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I'm hoping that using a Popsicle tray I can freeze 6 cloves of garlic and once removed transplant them into an indoor garden.

Would a fridge freezer be cold enough to trigger the budding process in garlic? If so how long would they need to stay in there for?

How large would the Popsicle cone need to be to accommodate the roots growth experienced during freezing?

If its dependent on the type of garlic please let me know the differences.

  • I had one garlic bulb surface from the first watering because the soil was too loose, and didn't notice it, so I can see it developing, and I'm at 2 visible cloves right now. – black thumb Apr 23 '16 at 21:00
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You can just buy a clove of garlic from the store. No need to freeze it. Just break apart the cloves and plant them. They will grow indoors but require the much higher light levels that outdoors has.

If you do not provide the light levels that usually come with High Pressure Sodium or other indoor hydroponic lighting then their "growth" will be using up the stored energy in the bulb.

Having tried this in window sill light you can get a stalk over 12" tall that dies afterwards.

  • can you grow garlic year round outdoors? What are the temperature range expectations for Garlic to survive outdoors? – JStorage Mar 10 '16 at 18:37
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    This should be a new question – kevinsky Mar 10 '16 at 18:39
  • Some people recommend against using store bought garlic as it may be from China, and may have been treated to stop it germinating. I did plant some cloves from some Chinese garlic that was sprouting but it didn't grow that well. But it may have just the time I planted it. – Graham Chiu Mar 11 '16 at 1:28
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Some people put their garlic in the fridge for about 2 weeks. You aim to get a temperature of about 4 - 6 deg Celcius, so your fridge might not be cold enough. Some people have reported that garlic stored in the freezer sprouts just fine. It may be that they used hard neck varieties which are more suited to the cold since they originated in the cold climate of central Asia. Soft neck varieties were developed from the hard neck. However, garlic is normally planted below the frost line outside.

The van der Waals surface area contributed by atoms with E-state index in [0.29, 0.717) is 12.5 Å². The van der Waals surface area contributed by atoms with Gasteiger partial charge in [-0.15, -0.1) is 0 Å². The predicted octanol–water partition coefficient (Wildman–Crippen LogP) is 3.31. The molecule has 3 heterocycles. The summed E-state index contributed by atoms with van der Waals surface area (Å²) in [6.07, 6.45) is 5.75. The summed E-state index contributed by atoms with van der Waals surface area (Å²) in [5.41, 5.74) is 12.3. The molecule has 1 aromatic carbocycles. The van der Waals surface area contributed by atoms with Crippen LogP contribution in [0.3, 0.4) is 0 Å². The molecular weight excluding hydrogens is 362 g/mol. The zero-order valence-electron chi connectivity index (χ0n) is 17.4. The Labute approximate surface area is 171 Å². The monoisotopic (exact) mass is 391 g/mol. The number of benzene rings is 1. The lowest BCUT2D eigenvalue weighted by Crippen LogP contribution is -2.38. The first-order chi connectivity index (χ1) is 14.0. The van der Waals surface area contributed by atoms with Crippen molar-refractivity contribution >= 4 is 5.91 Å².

When garlic is in the ground before winter, it does grow roots which help prevent frost heave but that is not going to be an issue for 2 weeks in the fridge.

Budding doesn't need cold temperatures though as garlic planted in spring does bud too in temperate climates induced by the increasingly longer days, but you'll end up with smaller bulbs by the time it's finished.

When people grow garlic inside, they do that to eat the greens and not grow bulbs. To grow bulbs inside you're going to need either a sunny window with all day sun or artificial lighting. And you'll need a pot that is about 1 foot deep.

Garlic can also be grown all year round in temperate climates. We normally plant the cloves on the shortest day of the year and harvest on the longest day. I planted mine late last year in late spring into pots and pulled them out in late summer. The bulbs were just a bit small, though. And I had a problem with onion aphids which may because I used a potting mix high in nitrogen.

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Just grow sufficient garlic and even without the fanciest storage (ie, not a super-cold refrigerator with controlled humidity and ventilation like the commercial producers use) you can eat it year round. As the year winds down toward next year's garlic harvest I do have some losses in storage, but I can always get usable garlic.

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